My physical anatomy is forever neither male nor female. I did not have functioning male anatomy despite my birth room doctor’s confused declaration; no matter if I stayed faux ‘male’, I could never have experienced ‘male’ sexuality. Yet my physical limitations also effect my status as female. I am medically, biologically, legally female; despite having female anatomy that was resolved to the extent contemporary medical science can prevail, I lack the capacity to bear children.
I know that I always have held my self-identity as female for as far as I have memory (to age three); yet no matter that I began transition at legal adulthood (age 18), gradually moved from living part-time to full-time as female during my transition, and have been living fully female more than 30 years, there seems to remain that slightest minute sliver of mind that wants to impose its doubts when I look at my self in the mirror. AGH!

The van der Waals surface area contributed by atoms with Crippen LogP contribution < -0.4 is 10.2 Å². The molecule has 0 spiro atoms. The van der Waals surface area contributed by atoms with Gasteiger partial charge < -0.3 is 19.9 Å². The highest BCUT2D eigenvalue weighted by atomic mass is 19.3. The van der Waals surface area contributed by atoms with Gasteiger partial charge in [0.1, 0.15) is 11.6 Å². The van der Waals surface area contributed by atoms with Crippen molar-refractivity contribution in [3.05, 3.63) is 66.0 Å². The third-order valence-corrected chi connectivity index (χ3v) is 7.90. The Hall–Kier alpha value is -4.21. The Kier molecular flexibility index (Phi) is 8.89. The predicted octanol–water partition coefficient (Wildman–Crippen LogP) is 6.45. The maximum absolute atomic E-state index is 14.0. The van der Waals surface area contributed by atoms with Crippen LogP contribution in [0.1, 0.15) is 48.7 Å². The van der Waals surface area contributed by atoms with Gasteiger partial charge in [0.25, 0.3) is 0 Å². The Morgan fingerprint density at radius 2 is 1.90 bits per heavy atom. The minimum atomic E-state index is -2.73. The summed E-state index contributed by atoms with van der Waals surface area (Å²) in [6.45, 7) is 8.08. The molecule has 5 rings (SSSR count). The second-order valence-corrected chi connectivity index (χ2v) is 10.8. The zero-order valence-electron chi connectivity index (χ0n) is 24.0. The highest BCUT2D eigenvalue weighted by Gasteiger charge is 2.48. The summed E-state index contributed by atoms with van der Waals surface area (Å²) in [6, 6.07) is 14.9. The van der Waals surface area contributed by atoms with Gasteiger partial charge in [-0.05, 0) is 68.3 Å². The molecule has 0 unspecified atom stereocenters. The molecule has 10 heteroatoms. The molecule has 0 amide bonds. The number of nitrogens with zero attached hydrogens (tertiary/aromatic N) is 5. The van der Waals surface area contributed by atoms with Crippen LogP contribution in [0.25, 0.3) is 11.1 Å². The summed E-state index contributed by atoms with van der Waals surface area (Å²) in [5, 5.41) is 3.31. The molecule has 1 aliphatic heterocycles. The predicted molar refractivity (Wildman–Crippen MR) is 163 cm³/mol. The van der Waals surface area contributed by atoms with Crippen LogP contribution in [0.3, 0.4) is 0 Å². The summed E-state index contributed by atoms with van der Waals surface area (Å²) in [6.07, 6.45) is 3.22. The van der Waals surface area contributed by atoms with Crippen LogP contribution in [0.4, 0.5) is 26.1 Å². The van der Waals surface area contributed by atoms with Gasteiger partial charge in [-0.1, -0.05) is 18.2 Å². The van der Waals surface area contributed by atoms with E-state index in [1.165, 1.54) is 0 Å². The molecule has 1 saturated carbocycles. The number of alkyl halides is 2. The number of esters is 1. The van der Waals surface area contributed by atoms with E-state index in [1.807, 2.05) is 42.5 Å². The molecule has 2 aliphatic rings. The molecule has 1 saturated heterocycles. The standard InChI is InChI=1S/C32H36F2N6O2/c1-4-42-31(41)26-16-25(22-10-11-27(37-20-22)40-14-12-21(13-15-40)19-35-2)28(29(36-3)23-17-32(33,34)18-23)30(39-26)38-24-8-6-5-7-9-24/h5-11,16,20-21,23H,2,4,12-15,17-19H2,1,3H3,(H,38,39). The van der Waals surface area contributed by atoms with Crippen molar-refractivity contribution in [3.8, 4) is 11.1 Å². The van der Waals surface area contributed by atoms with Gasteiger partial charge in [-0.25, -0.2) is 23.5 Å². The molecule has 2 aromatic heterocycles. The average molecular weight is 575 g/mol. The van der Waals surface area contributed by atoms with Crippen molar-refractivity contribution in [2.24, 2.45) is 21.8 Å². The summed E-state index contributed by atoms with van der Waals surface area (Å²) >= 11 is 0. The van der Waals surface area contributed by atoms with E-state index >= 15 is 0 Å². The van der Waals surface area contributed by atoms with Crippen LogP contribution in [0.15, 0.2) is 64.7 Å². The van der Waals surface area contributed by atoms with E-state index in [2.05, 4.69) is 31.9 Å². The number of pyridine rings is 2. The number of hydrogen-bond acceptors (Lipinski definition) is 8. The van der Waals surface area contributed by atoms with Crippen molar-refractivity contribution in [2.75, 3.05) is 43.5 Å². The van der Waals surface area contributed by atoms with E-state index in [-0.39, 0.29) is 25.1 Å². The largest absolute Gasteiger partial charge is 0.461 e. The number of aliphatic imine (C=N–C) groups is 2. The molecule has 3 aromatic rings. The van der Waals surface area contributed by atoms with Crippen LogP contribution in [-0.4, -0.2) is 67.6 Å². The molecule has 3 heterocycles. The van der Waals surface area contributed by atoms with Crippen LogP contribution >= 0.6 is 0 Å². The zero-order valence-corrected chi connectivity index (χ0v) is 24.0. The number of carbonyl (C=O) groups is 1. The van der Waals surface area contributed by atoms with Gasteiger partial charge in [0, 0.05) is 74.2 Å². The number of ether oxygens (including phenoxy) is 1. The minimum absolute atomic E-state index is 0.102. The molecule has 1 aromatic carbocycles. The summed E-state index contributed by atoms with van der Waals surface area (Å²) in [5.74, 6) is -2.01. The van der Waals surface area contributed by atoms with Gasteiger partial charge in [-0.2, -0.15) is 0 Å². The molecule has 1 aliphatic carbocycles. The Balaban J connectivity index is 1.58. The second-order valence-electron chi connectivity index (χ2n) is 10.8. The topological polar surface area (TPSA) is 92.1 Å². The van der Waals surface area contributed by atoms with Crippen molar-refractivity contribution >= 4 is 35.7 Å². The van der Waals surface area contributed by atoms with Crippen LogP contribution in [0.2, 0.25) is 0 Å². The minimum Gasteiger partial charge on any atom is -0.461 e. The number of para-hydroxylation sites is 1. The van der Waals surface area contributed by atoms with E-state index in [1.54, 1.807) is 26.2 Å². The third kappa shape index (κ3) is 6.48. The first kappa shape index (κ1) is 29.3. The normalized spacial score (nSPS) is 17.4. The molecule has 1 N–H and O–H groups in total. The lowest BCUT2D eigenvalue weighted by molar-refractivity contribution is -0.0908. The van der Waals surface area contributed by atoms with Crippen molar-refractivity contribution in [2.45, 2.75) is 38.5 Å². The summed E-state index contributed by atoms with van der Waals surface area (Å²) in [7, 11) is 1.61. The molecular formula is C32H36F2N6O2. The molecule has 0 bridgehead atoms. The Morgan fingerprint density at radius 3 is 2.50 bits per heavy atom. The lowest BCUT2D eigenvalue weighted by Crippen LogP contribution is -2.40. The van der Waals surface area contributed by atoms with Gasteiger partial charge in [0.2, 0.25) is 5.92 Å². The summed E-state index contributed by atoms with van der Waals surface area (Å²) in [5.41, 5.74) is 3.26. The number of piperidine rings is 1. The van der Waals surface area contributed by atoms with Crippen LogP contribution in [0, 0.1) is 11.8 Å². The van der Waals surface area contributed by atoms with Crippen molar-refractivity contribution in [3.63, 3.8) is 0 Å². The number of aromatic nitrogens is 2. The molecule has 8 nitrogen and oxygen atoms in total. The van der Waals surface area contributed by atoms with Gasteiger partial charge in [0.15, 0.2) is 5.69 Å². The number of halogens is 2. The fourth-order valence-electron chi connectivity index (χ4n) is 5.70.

Yes, I am ‘bitter’ for my losses. Yet after living a life of ‘stealth’ for 30-some years, I find myself teetering on the verge of freedom by learning to be open when the situation permits itself. This web-site has been a working experience. Some people who found this site later found me on a personal level. Thank you.
My best wishes to you – one and all.
Take care – Enjoy! – Huggss – Repeat.
The key word for you on the journey of ‘dee-li-shun’ is ‘Relax’.
Stay tuned; there is plenty more life to come.
There be no practical jokes for tomorrow.